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All About the Liver, and How to Support Your Favorite Detoxification Organ

Posted on September 10, 2020 By In Fitness With disabled comments

The liver is incredible. Most people think of it as a filter, but filters are physical barriers that accumulate junk and have to be cleaned. The liver isn’t a filter. It’s a chemical processing plant. Rather than sit there, passively receiving, filtering out, and storing undesirable compounds, the liver encounters toxic chemicals and attempts to metabolize them into less-toxic metabolites that we can handle.

  • It oxidizes the toxins, preparing them for further modification
  • It converts the toxins to a less-toxic, water-soluble version that’s easier to excrete
  • It excretes the toxins through feces or urine

Bam. It’s an elegant process, provided everything is working well back there. And it’s not the only process it controls.

The liver is the primary site of cholesterol synthesis and disposal. It creates cholesterol as needed and converts excess into bile salts for removal via the bile duct. The liver also plays a huge role in the burning of fat for energy, the storage of vitamin A, the metabolism of hormones, and the regulation of blood sugar. If you enjoy burning ketones, you can thank the liver because that’s where they’re produced.

The liver supports full-body health, in other words. If it isn’t working correctly, nothing is. Everything starts to fall apart.

How do we support the liver?

It’s not one thing we do. It’s many things. It’s nutrition, supplementation, lifestyle, sleep — everything. It’s also the things we don’t do. The stakes are high, you see. Whenever there’s a grand overarching orchestrator regulating dozens of different processes in the body, you must protect it from multiple angles. A lot can go wrong. Or right, depending on how you look at it.

Since the liver is “hidden away” and you can’t really “feel” it, you may not give it too much thought. When you’re overweight, you know it. When your fitness is suffering, you consciously experience it. When your liver is overburdened or suffering, you don’t necessarily know it. That’s where doing the right things for the sake of doing them comes in handy.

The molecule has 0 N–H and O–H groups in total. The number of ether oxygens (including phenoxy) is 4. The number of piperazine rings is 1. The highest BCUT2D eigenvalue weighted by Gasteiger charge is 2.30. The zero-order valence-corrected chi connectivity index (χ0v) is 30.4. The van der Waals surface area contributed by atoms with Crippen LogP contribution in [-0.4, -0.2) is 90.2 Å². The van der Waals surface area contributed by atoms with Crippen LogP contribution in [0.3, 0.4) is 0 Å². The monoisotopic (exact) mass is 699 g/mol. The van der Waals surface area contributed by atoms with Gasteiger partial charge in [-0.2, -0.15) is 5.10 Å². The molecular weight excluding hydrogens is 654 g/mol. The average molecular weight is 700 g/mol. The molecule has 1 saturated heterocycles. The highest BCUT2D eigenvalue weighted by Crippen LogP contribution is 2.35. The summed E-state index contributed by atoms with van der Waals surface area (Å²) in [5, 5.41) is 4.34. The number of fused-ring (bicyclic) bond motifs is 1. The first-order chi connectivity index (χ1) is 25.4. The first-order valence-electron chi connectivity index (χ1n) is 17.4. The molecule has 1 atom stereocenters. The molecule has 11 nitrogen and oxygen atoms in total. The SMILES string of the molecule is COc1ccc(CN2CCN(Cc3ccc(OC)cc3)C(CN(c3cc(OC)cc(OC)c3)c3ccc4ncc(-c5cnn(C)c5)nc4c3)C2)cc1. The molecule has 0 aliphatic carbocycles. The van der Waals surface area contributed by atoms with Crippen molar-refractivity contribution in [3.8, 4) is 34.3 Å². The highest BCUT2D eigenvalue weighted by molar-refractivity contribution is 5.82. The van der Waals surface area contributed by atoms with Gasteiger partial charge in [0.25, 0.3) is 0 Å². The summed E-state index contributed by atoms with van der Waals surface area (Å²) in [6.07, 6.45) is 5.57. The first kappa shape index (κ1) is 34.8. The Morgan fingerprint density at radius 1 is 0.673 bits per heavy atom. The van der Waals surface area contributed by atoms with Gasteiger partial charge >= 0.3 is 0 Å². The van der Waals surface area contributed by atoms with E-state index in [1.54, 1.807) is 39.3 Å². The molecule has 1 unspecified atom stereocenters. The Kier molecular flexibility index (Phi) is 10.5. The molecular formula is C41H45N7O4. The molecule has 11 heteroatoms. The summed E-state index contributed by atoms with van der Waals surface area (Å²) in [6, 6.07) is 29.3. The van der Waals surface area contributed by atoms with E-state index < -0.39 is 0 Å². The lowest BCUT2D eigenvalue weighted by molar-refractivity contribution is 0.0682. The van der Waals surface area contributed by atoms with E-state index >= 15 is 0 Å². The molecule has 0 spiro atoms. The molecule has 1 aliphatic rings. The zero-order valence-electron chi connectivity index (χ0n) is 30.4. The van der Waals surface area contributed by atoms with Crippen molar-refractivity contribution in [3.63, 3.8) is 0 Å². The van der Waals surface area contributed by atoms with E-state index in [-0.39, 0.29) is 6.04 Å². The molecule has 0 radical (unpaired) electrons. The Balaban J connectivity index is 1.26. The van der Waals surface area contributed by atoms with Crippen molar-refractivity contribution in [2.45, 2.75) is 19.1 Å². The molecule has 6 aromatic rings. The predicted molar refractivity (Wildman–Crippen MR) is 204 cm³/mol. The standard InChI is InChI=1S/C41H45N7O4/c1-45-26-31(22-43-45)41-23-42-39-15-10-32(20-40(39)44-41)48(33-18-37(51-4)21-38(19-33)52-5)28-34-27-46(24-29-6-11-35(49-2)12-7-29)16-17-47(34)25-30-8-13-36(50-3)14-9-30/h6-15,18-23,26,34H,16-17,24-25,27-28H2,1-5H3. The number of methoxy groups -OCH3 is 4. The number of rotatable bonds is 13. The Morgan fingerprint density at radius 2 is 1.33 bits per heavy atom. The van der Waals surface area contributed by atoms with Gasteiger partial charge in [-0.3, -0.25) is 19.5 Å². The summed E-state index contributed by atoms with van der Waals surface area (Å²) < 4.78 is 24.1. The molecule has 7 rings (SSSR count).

So, what should you do to maintain pristine liver health?


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11 Ways to Maintain a Healthy Liver

Liver health depends on steps you take toward a healthy lifestyle, and equally as important, the things you refrain from doing. Here are some things you can to to contribute to lifelong liver health:

  • Reduce linoleic acid intake
  • Reduce refined carb intake
  • Reduce alcohol intake
  • Stop overeating, and lose weight
  • Practice time-restricted eating
  • Eat fatty fish and get omega-3s
  • Eat egg yolks and other choline sources
  • Take NAC
  • Take whey protein
  • Regularly deplete your liver glycogen
  • Get good, regular sleep

Reduce Linoleic Acid Intake

When a patient can’t eat, they get something called parenteral nutrition — a direct infusion of nutrients into the gut. The classic parenteral nutrition consists of an emulsion of olive oil and soybean oil. It’s very rich in linoleic acid and typically leads to elevated liver enzymes and fatty liver. That’s right: the medical establishment for whatever reason just accepts that people receiving parenteral nutrition have a high chance of developing fatty liver disease.